I have been asked to provide my user name and password, so my fiance' can have his bank, Macoto, verify my identity, before they will send the funds. Does this sound right? I figure if he gives the ok, and they have my acct number, and tracking number, that should be sufficient? Has anyone every heard of this practice?
I think that's a steaming crock of cow manure.
The (well, a) standard method for determining whether an account is "on the level" are micropayments: you give them your bank's "routing number" (name will change depending on the country) and your account number. They make a couple of small deposits, and then you log into their website and enter in the amount of those deposits.
Even if it is legitimate, it's horribly insecure, and there's no way that I'd do it.
(Of course, it's always possible that your BF is using this as a subterfuge to get access to your bank accounts.)
This sounds like scam. There is no reason for any one to know your username and password. Are you sure it is your fiancee or some fraudsters.
They may run with your money or use it for illegal activity.
To reinforce an earlier answer; it is a steaming pile of cow manure. Not only is the bank username/password the most important information you carry, for the real Macoto Bank it would be utterly useless for authentication purposes (as they (should) have no way of verifying that information)!
Provided that the Macoto bank mentioned is the Macoto Bank of Taiwan, this process is not only suspicious, but illegal, as Taiwan has pretty advanced privacy and data protection laws, fully on par with the US and the EU. That also means that Macoto bank has at the very least suffered a breach of procedure, as the inquired information is not only useless for them, but also because waaaaaaaayyyyy better methods of authentication exist!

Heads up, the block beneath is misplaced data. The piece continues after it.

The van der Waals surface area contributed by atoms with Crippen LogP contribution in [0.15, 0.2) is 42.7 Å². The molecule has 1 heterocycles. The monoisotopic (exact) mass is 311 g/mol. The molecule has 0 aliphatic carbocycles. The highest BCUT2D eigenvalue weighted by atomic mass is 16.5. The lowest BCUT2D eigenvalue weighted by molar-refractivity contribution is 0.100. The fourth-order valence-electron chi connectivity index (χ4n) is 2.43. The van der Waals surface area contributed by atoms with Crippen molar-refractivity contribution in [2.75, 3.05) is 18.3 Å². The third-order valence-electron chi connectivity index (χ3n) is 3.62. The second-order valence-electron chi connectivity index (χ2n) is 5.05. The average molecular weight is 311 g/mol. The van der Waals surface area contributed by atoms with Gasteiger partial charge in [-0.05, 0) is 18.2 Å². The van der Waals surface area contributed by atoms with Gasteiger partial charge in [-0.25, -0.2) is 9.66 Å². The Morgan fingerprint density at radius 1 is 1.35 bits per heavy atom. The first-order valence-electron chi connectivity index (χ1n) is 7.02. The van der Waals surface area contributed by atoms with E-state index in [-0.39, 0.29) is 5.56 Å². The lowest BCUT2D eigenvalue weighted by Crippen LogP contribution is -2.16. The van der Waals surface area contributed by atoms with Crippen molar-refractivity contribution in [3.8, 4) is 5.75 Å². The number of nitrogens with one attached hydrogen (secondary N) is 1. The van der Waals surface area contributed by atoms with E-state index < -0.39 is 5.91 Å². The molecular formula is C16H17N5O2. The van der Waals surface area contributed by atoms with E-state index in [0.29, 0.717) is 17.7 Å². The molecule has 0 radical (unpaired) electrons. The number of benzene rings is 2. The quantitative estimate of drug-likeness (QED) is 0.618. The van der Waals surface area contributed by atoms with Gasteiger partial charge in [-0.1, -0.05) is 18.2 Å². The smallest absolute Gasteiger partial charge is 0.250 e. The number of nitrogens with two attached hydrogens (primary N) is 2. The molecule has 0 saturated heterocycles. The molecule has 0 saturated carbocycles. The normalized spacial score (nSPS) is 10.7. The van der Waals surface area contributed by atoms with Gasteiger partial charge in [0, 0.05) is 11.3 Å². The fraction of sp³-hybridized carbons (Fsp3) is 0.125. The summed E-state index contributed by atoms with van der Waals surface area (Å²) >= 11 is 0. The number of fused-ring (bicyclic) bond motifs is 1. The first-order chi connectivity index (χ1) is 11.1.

If you have not received the inquiry directly from Macoto Bank, it's with 99.9999% certainty a form of scam.
If you DID receive the inquiry directly from Macoto Bank, you should ask about alternative means of authentication. In Germany (at least with VolksBank and DiBa) you're usually asked to deliver a handwritten note in person at the nearest branch. Also, if you DID receive the inquiry from Macoto Bank, they should be reported to the consumer protection authorities (if you have any).
The best solution would be to simply ask them about their authentication procedures in the scope of your case, at multiple branches and through customer service if you can. Verify as much as you can before you proceed!
Also, provided your fiancee has conducted the transaction either in person or via 2-factor authenticated online banking, that should provide enoough authentication unless her account is actively under investigation.
tl;dr: No respected authority or company asks directly for private account information, especially usernames and passwords. Unless it's a direct scam, the information will (and should be) completely and utterly useless for the inquirer!
Update Another thought that just hit me, is that the burden of proof of the transaction itself normally lies on the debtor (your fiancee, who sends the money and the party who risks harm), except if suspicious circumstances surround the creditor (you, the one who receives the money).
I'd check my account statements and tax records if I were you...
A bank will only ask for your full name, Ic number, or your bank account number. A bank will never ask for your password: they don't want to know your password because it is private and known to no one else except you.
I've never come across a bank asking for your bank personal password. If someone is asking for your password, that means they are not a bank but a scammer.
Be aware: just hang up the call, or ignore it.